Pixar’s next feature film is titled Wall*E — but how many of you know what the “*” in the film’s title stands for?
The story is long and interesting, but in the interest of my not having to type so much, I’ll just give you the boring details.

In 2001, the folks at Pixar decided that they should do a movie about robots. They did a lot of brainstorming about plot and design, but mostly they just discussed the robot’s name — what should it be? Obviously, it should be something robot like, and since people were so used to seeing a lowercase “i” in the names of computer equipment (iPod, iTunes, iGlasses), something with one of those might be nice. They also wanted the robot’s name to reflect the fact that it lived on a planet where insurmountable walls of garbage had made the place unlivable.

Hence the name iWall was formed.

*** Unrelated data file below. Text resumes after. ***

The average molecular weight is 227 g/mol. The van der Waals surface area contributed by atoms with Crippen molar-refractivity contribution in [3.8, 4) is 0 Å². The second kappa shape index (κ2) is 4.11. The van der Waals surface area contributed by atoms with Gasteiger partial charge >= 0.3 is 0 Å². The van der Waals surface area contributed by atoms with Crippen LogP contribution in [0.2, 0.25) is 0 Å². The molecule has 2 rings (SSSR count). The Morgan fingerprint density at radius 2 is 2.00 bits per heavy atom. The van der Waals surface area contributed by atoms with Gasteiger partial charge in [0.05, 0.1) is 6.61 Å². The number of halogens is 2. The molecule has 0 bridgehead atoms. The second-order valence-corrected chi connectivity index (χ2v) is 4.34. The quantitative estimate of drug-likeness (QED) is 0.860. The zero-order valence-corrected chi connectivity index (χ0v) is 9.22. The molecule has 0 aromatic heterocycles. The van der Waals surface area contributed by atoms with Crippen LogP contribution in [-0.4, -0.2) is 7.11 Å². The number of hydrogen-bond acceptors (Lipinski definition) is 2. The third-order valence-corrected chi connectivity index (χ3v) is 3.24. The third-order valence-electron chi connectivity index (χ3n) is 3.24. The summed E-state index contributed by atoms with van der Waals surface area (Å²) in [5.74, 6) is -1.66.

But that name didn’t last long. Common wisdom was that the name sounded too much like the name of a country (I-ran, I-raq, I-reland). Well, what if they put the “i” at the end of the name? “Wall-i” — hmmm.

Wall-i sounded good, and it fit with the fact that the robot was supposed to have a lazy eye. But it never caught on. People started referring to the robot as “Wall-a,” “Wall-o,” “Wall-u,” and sometimes “Wall-y,” which was actually close to a real name. The idea of a name that sounded like a real name was appealing, so to appease the it-needs-to-have-a-vowel folks the robot was rechristened “Wall-e”.

So far so good. But wasn’t a hyphenated name passé? And might it not make people think that “Wall-e” was a hyphenated last name and robot’s parents were Mr. Wall and Ms. e? So other forms of punctuation were tried:


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